4 Ways to Make Your Attorney Search More Efficient

A mans hand is reaching toward a transparent clock

Sometimes, when you're conducting an attorney search to bring new talent into your law firm or corporate legal department, it can seem like the process is taking forever. By the time everyone involved has gone through the resumes and chosen candidates for further evaluation, it's been a few weeks, and it might be another couple before you can get your top choices in for an interview.

You might tell yourself that it's normal, that you need to take your time when you're looking for a new employee. And of course, it's not a good idea to rush through your attorney search process and end up with a lawyer who's not suitable for your firm. But taking too long with your hiring process can have consequences, as well.

Why? For starters, your other attorneys and legal assistants are taking on extra work to make up for the hole on your staff. If they have to keep it up for too long, the stress could cause burnout. In addition, you could miss out on the most in-demand candidates. They often field multiple offers, and if you stretch your process out, those candidates could sign up with another firm before you even get an offer on the table.

So it just makes sense to have a well-tuned attorney search process. Here are some ways to make yours more efficient:

Write a great job posting. The job ad will provide the criteria candidates use to decide whether or not they should apply for the position, so it's crucial to make sure it accurately describes the job responsibilities and qualifications, as well as the workplace culture. If you attract the right people for the job and deter the ones who aren't qualified, you won't have to spend as much time sifting through resumes to find candidates you want to interview.

Clearly define your candidate evaluation criteria. Before resumes even come in, establish a protocol for assessing applicants. That means making a list of the characteristics of ideal candidates, including qualifications for the job, educational requirements and attributes that are critical to high performance in the position. (These should be the same as, or align very closely with, what you listed in the job posting.)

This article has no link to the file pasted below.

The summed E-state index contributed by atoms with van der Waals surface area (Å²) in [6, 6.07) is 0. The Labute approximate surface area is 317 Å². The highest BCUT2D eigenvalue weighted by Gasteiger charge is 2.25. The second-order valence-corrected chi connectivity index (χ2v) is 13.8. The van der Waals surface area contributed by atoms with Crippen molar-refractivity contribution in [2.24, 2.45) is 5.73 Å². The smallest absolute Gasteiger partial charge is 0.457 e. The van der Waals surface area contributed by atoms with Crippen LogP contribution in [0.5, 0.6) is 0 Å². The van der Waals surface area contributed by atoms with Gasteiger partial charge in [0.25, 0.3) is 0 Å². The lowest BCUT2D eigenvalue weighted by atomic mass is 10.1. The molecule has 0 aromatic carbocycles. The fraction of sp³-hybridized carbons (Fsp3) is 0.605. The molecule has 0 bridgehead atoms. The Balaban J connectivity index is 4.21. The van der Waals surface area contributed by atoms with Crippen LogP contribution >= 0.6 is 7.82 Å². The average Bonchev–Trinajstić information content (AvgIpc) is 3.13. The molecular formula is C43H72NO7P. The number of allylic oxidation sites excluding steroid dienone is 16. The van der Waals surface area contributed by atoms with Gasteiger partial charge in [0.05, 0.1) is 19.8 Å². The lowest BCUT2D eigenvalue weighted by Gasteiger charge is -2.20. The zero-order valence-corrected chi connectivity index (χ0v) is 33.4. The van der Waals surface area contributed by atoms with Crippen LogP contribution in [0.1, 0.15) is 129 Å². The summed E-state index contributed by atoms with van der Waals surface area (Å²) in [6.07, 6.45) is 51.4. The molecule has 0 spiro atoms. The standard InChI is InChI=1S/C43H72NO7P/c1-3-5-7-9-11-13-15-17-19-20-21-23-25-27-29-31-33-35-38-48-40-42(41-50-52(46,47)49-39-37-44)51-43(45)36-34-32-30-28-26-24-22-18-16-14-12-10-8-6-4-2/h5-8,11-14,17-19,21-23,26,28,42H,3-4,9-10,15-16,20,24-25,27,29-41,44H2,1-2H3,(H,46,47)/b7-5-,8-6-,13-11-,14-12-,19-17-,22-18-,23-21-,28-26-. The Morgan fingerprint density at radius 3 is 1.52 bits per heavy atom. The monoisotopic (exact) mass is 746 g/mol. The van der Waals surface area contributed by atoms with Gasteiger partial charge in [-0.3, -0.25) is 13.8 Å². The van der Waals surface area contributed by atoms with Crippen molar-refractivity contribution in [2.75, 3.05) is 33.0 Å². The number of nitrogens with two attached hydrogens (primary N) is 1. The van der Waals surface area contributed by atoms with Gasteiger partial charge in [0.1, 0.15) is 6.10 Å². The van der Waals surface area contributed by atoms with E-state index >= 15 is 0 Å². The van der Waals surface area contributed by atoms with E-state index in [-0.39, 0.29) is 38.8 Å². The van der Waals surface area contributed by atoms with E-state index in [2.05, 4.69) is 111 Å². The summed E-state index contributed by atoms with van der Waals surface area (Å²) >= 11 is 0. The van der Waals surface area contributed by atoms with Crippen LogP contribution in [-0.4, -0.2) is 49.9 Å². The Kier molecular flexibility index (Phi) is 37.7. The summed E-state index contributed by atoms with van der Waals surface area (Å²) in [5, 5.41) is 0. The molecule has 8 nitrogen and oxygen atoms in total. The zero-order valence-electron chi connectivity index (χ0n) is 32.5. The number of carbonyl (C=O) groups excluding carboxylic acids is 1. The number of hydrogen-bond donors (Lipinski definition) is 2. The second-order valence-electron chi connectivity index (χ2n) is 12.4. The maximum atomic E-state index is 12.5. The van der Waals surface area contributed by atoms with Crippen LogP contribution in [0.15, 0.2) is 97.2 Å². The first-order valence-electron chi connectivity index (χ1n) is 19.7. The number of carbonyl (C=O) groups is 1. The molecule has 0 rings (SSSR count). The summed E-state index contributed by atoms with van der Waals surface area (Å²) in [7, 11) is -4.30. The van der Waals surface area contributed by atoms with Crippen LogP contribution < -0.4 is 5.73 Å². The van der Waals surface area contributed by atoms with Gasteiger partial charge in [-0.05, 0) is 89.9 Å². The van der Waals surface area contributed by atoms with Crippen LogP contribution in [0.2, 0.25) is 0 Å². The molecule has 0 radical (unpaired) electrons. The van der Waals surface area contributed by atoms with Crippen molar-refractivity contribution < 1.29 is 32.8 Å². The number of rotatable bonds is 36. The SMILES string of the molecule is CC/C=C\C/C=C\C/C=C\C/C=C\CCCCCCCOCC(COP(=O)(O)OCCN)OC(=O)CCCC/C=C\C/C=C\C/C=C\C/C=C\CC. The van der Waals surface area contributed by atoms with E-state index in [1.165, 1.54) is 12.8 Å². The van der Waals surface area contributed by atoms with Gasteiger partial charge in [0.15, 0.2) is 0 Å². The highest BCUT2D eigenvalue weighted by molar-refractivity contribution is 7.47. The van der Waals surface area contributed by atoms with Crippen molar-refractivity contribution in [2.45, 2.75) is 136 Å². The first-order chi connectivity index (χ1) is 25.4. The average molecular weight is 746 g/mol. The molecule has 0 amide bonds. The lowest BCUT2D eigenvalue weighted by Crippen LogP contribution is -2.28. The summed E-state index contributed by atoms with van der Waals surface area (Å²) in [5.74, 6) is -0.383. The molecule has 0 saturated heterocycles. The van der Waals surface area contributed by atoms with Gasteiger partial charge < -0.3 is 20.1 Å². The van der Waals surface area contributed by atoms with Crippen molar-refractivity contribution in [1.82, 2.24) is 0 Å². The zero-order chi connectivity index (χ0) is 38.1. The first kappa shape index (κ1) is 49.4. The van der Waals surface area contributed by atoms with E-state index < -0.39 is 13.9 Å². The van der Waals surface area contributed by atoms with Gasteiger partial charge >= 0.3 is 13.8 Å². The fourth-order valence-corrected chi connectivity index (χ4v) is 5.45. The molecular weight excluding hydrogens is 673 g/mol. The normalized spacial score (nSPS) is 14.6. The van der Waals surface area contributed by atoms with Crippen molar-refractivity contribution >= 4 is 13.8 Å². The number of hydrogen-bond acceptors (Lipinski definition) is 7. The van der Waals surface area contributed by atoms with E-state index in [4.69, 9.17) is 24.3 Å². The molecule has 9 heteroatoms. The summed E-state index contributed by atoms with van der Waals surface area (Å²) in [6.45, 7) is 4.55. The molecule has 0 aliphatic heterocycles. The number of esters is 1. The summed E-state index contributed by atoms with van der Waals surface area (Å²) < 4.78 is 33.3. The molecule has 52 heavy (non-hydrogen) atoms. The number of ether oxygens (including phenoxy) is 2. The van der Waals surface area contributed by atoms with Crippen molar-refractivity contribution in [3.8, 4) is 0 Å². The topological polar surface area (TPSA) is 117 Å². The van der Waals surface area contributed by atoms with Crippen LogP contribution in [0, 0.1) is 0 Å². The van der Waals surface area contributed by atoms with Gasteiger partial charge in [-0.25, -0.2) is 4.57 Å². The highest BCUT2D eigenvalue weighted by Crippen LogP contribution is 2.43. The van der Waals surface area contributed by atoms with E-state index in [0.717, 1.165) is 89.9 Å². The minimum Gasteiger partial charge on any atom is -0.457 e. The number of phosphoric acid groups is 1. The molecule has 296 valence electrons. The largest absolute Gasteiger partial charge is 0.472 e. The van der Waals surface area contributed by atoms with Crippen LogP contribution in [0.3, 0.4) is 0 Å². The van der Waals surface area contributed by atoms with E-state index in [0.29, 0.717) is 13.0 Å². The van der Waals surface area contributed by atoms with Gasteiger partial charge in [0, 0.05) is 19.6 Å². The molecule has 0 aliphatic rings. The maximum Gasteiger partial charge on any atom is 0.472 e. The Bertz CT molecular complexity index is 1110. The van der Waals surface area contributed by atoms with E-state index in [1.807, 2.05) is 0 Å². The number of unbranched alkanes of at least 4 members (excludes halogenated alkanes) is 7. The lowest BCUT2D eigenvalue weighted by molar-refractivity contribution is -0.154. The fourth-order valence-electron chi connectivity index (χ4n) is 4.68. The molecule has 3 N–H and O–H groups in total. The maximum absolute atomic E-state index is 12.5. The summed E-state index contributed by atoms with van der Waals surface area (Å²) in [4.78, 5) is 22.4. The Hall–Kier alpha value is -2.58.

When you're focused on exactly what you're looking for, you can efficiently scan and evaluate resumes based on that list, and you can invite top applicants in for interviews more quickly. Having a list of specific criteria also ensures that everyone who has a say in the hiring decision is on the same page with respect to what kind of candidate is most likely to succeed in the position.

Prepare for each interview. When you go into an interview unprepared, you run the risk of wasting everyone's time with unfocused questions that won't help you properly assess the candidate. Before each applicant arrives, re-read the hiring criteria. Then, review the candidate's resume, cover letter, LinkedIn profile, and whatever else he or she's submitted.

Make notes about anything that needs clarification. Bring those notes with you, along with a list of general questions you intend to ask and a basic schedule for the interview that will keep you on course. The goal is to get the information you need to make a decision as efficiently as possible.

Anchor yourself to the evaluation criteria when it's time to select a candidate. When it's time to make a hiring decision, go back to that list of the hiring criteria you prepared for the job ad. Then, look at the list and assess how well each applicant fits those desired qualifications. If you stay disciplined when making your final selection, you'll come to a decision more quickly. What's more, you'll be more likely to avoid the halo effect, select the right candidate and make a timely offer that's accepted.

When you're going through an attorney search, organization and focus are critical. A good legal recruiter can help you hone your process – or even take it over for you. And for a busy law firm down one attorney, that might be the most efficient option of all.